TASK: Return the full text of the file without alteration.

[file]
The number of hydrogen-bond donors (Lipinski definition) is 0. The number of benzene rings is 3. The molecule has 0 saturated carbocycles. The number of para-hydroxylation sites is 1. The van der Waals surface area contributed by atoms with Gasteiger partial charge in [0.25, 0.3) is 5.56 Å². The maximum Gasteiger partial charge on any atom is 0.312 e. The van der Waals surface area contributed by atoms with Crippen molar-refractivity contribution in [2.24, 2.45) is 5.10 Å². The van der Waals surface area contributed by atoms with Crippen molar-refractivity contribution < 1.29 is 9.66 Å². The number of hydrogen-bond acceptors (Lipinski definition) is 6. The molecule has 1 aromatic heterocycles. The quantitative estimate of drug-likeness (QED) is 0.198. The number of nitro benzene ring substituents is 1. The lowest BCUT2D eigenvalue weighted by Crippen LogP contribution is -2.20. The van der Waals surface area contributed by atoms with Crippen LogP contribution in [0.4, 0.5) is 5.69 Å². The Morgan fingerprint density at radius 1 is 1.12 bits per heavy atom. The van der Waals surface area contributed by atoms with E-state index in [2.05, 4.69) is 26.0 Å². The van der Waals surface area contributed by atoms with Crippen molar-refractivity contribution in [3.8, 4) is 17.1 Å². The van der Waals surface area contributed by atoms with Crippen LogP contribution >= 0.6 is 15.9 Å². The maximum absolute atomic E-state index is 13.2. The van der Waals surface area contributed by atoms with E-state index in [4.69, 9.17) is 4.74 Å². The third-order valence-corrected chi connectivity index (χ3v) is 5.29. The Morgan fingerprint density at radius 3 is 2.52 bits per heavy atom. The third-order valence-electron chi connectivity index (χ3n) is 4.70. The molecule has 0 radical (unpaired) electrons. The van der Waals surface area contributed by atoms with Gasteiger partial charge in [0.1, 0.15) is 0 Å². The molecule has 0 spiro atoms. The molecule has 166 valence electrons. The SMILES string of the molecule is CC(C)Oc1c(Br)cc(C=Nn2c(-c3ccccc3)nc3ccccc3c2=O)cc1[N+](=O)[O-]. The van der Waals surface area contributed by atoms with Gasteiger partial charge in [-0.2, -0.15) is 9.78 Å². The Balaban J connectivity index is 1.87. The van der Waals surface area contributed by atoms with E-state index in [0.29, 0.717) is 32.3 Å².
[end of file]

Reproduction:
The number of hydrogen-bond donors (Lipinski definition) is 0. The number of benzene rings is 3. The molecule has 0 saturated carbocycles. The number of para-hydroxylation sites is 1. The van der Waals surface area contributed by atoms with Gasteiger partial charge in [0.25, 0.3) is 5.56 Å². The maximum Gasteiger partial charge on any atom is 0.312 e. The van der Waals surface area contributed by atoms with Crippen molar-refractivity contribution in [2.24, 2.45) is 5.10 Å². The van der Waals surface area contributed by atoms with Crippen molar-refractivity contribution < 1.29 is 9.66 Å². The number of hydrogen-bond acceptors (Lipinski definition) is 6. The molecule has 1 aromatic heterocycles. The quantitative estimate of drug-likeness (QED) is 0.198. The number of nitro benzene ring substituents is 1. The lowest BCUT2D eigenvalue weighted by Crippen LogP contribution is -2.20. The van der Waals surface area contributed by atoms with Crippen LogP contribution in [0.4, 0.5) is 5.69 Å². The Morgan fingerprint density at radius 1 is 1.12 bits per heavy atom. The van der Waals surface area contributed by atoms with E-state index in [2.05, 4.69) is 26.0 Å². The van der Waals surface area contributed by atoms with Crippen molar-refractivity contribution in [3.8, 4) is 17.1 Å². The van der Waals surface area contributed by atoms with Crippen LogP contribution >= 0.6 is 15.9 Å². The maximum absolute atomic E-state index is 13.2. The van der Waals surface area contributed by atoms with E-state index in [4.69, 9.17) is 4.74 Å². The third-order valence-corrected chi connectivity index (χ3v) is 5.29. The Morgan fingerprint density at radius 3 is 2.52 bits per heavy atom. The third-order valence-electron chi connectivity index (χ3n) is 4.70. The molecule has 0 radical (unpaired) electrons. The van der Waals surface area contributed by atoms with Gasteiger partial charge in [0.1, 0.15) is 0 Å². The molecule has 0 spiro atoms. The molecule has 166 valence electrons. The SMILES string of the molecule is CC(C)Oc1c(Br)cc(C=Nn2c(-c3ccccc3)nc3ccccc3c2=O)cc1[N+](=O)[O-]. The van der Waals surface area contributed by atoms with Gasteiger partial charge in [-0.2, -0.15) is 9.78 Å². The Balaban J connectivity index is 1.87. The van der Waals surface area contributed by atoms with E-state index in [0.29, 0.717) is 32.3 Å².